KJV Dictionary Definition: sum


SUM, n. L. summa, a sum; L. simul, together; Heb. to set or place.

1. The aggregate of two or more numbers, magnitudes, quantities or particulars; the amount or whole of any number of individuals or particulars added. The sum of 5 and 7 is 12.

How precious are thy thoughts to me, O God! how great is the sum of them! Ps.139.

Take the sum of all the congregation. Num.1.

Sum is now applied more generally to numbers, and number to persons.

2. A quantity of money or currency; any amount indefinitely. I sent him a sum of money, a small sum, or a large sum. I received a large sum in bank notes.

3. Compendium; abridgment; the amount; the substance. This is the sum of all the evidence in the case. This is the sum and substance of all his objections. The sum of all I have said is this.

The phrase, in sum, is obsolete or nearly so.

In sum, the gospel considered as a law, prescribes every virtue to our conduct, and forbids every sin.

4. Highth; completion.

Thus have I told thee all my state, and brought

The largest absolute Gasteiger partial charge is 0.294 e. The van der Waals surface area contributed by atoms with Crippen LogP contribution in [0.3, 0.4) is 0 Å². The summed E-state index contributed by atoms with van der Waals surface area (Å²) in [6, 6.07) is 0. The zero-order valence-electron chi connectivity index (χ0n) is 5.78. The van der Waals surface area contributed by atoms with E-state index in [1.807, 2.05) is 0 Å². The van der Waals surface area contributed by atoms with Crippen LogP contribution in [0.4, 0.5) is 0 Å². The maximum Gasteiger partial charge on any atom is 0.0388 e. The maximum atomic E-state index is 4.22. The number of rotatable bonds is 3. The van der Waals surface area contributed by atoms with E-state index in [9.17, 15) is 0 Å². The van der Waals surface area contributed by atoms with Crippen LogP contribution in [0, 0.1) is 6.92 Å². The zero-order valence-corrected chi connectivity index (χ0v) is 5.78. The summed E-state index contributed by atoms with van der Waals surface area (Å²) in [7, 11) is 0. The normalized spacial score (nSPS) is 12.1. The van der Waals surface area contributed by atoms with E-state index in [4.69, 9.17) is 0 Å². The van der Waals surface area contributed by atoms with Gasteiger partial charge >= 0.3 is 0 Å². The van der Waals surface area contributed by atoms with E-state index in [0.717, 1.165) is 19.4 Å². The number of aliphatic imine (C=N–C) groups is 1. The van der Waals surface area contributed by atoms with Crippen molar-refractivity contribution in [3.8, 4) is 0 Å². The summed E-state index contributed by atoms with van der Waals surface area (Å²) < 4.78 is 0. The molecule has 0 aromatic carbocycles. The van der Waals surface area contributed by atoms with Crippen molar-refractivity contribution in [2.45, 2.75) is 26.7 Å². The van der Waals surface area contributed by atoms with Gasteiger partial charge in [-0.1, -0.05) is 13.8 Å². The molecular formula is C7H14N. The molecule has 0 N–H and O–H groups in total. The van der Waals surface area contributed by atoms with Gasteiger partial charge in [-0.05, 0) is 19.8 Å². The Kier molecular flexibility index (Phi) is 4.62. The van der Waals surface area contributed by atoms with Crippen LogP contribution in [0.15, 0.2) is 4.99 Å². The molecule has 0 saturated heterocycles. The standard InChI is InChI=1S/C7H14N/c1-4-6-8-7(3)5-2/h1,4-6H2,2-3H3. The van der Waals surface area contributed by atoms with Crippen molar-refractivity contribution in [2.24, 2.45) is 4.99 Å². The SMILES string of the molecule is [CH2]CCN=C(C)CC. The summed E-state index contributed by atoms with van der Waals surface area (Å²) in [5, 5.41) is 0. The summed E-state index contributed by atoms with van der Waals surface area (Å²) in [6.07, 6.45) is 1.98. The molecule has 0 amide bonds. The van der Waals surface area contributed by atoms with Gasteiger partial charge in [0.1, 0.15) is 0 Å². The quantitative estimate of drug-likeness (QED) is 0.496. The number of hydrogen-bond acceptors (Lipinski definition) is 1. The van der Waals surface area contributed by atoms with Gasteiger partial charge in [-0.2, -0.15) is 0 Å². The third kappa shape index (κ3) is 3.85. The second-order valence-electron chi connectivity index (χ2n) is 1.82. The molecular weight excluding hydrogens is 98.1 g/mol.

My story to the sum of earthly bliss.

SUM, v.t. To add particulars into one whole; to collect two or more particular numbers into one number; to cast up; usually followed by up, but it is superfluous. Custom enables a man to sum up a long column of figures with surprising facility and correctness.

The hour doth rather sum up the moments, than divide the day.

1. To bring or collect into a small compass; to comprise in a few words; to condense. He summed up his arguments at the close of his speech, with great force and effect.

"Go to the ant, thou sluggard," in few words,sums up the moral of this fable.

2. In falconry, to have feathers full grown.

With prosperous wing full summ'd. Unusual.


SUM'MED, pp. from sum. Collected into a total amount; fully grown, as feathers.


SUM'MING, ppr. of sum. Adding together.